Weighty Matters

Just another WordPress.com site

One Day Can Make a Difference

My stomach feels much better today, less raw and uncomfortable.  It’s been smoothed by creamy, healthy smoothies, tea, lots of water, and soup.  My head, and by head I mean my mind, and my heart (emotions) feel much better today too.  Writing it all out last night and then making a plan and sticking to it today ending up being very self-affirming.  I was more clear-headed and better able to focus on my tasks.  Food was not a big issue; I wasn’t attacked by unending compulsion to eat in appropriately.

In program, we focus on one day at a time.  Now the day is winding down.  I’m chilling at home with a last cup of green tea and getting ready to settle in with the television shows I like to watch.  Tomorrow when I wake up and before my feet hit the floor, I’ll recommit to another day and know that it can make a positive difference.

Thank you for being here.  I hope you’re having a good day too.

Leave a comment »

Obsessing Less About Food

Compulsive overeaters spend a lot of time thinking about food.  We can obsess over what we eat, what we might eat, what we have eaten, when we’ll eat again and what.  What we should eat, what we shouldn’t have eaten.

Honestly, the food thoughts go on and on and on.

When I am doing well on program and leading my life abstaining from compulsive overeating, I notice that I am spend a whole lot less time obsessing over food and eating.  For me, this is one of the hallmarks of serenity in recovery.

I like planning out my meals, preparing and then not thinking about them until it’s time to eat.  When I’m doing well on program, I can live days at a time like this.  I do it one day at a time, but those days add up.  When I’m not doing well, I wear myself out emotionally and mentally.

Ever since Christmas, I’ve had a strong of really good days which is why I am feeling the serenity of not thinking about food, or a least why I’m aware of being serene.  There’s a marked contrast so it’s truly obvious.

A series of recovery days also free me from other negative feelings like guilt, frustration, sadness, self-directed anger and other messy stuff.

Positiveness, serenity, and hope are better.  Much better.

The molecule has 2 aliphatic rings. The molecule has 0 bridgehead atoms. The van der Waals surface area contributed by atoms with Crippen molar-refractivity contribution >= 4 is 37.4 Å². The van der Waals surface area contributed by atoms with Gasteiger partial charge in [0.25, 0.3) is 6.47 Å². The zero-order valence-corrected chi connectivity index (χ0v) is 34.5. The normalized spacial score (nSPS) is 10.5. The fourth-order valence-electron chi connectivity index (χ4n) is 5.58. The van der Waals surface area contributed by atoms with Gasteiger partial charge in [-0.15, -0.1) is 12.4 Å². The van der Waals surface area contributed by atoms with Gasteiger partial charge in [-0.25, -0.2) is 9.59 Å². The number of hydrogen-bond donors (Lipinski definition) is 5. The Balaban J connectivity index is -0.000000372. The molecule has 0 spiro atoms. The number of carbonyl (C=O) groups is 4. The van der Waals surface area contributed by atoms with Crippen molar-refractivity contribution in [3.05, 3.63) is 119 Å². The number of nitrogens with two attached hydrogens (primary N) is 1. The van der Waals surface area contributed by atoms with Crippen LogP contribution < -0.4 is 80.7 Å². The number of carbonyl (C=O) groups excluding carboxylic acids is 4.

I feel more connected to my recovery than I have for a while.  I do not believe this is a coincidence since, for the first time in years, I am doing daily readings first thing in the morning and giving more time to quiet contemplation and other tools.  This practice helps me align myself for the day.  I’d forgotten how much it helps and plan to keep building on it as the days go on.

Leave a comment »

Post-Thanksgiving but Not Post-Thankful

I hope that you all had a lovely Thanksgiving yesterday.  I enjoyed being with friends who are part of my work family.  We shared each other’s company, good will, and delicious food.  While I ate a little too much, I didn’t stuff.  I also enjoyed a few, satisfied internal chuckles when I compared my plate yesterday with what I used to heap on a plate and devour in the years before weight loss surgery.  It’s all perspective and stomach size that determines what’s too much these days.

Today, I’m engaged in what has become a mini-tradition — the post-Thanksgiving three-day detox.  I follow a plan that I discovered a couple of years ago on Dr. Oz which involves drinking four vegetable-fruit-nut-seed based drinks a day for three days along with some green tea.  The first time I did this detox, I felt really great during and after the three days.  I think the plan gives my body some relief, flushes out some icky stuff and, somehow, resets my metabolism.  Whatever the case, a few days of healthy drinks sure can’t hurt.

We’re closing in on the end of November.  Every day I’ve continued to acknowledge something(s) or someone or several someones for which I am grateful.  Even though it’s after that day of Thanksgiving, I am by no means past the time when I feel thankful.

I’ve known for years that embracing gratitude helps me, but I’ve never truly delved into figuring out why this is so.  I see various self-help leaders promote gratitude, read quotes all over the internet and, still, don’t know why gratitude is so often suggested.

So today I started Googling to see what I could learn.  Overall, the consensus is that gratitude is, indeed, a powerful force.